Days before a peace talk between the U.S. and the Taliban — which politicians have said could end the U.S.’s longest-running war — a representative of Afghanistan to the United Nations spoke to around 50 NYU community members at Meyer Hall on Tuesday.
Adela Raz is a Permanent Representative of Afghanistan to the U.N. and discussed Afghanistan’s evolving government on Tuesday evening. The event was organized by NYU’s United Nations Initiative, a branch of NYU’s Model UN organization that hosts global ambassadors and heads of state.
The U.S. and the Taliban will meet on Feb. 29 with the hope of signing an agreement to end the war in Afghanistan, which has been ongoing since the U.S. invasion of the country in 2001. The talks are set to follow a week-long period of violence reduction — in which most offensive interactions will be ended — between the U.S., the Taliban and the Afghan governments. If this period is successful, it could indicate a cue for U.S. troop withdrawal.
The Taliban — an Islamist political group formed in 1994 — is located geographically in Afghanistan, but much of its support comes from outside forces, such as the narcotics industry and private citizens from surrounding Gulf countries.
In terms of negotiations, this meeting could also pave the way for an agreement between the Afghan government and the Taliban. The Taliban would remain a part of Afghanistan’s government, which would then be a representative democracy, Raz said.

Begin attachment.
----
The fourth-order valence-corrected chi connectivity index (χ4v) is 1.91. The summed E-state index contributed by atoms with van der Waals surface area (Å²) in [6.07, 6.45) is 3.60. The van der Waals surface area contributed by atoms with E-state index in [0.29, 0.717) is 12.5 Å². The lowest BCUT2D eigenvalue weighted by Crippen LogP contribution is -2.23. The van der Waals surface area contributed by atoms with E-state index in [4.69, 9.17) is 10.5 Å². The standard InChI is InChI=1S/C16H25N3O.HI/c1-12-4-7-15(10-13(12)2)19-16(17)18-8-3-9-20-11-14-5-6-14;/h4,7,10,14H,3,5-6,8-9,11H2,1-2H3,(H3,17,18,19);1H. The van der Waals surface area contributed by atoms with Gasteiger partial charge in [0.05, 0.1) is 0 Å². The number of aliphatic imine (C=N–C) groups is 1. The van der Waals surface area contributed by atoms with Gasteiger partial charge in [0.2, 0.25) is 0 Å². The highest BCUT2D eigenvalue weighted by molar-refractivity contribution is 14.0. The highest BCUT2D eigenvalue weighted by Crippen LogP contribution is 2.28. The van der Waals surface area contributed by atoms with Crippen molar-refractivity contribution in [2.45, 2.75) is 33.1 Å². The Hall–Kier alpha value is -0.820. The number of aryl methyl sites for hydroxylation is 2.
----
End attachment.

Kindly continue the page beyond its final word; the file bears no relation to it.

Director of NYU’s UNI Raghuveer Vyas introduced Raz as the first female Deputy Spokesperson and Director of Communications for the President of Afghanistan in 2013. Since then, she has represented Afghanistan in various agreements as Deputy Foreign Minister, including at the Geneva Conferences on Afghanistan, Inclusion of Women’s Economic Empowerment and the Lapis Lazuli Route agreement.
“Our world’s terrorism is a threat — my government today wants to fight that terrorism — much different from the government when I was a kid,” Raz said. “We have arrived politically and economically to make peace with the Taliban.”
The government located in Kabul — the capital of Afghanistan — has witnessed a lot of uncertainties and risks throughout the Afghan Civil War and the post-9/11 era. Afghanistan’s government has transformed dramatically in the past 19 years, from a conservative government to a new representative democracy, upholding the constitution and progressing women’s rights.
“I was raised and born in war,” Raz said. “I was in the country during the Taliban regime and during the post-9/11 evolvement of the country. In the last 19 years, we have been given constitutional rights and equal rights.”
Around 64% of the Afghan population is under the age of 25, making it one of the most youthful countries in the world. Raz said the generation growing up after the 9/11 terrorist attacks leans toward the left, with an interest in cultivating democracy, women’s rights and constitutional structure.
Attempts to reform education to reflect these changing values in Afghanistan is the next obstacle, according to Raz.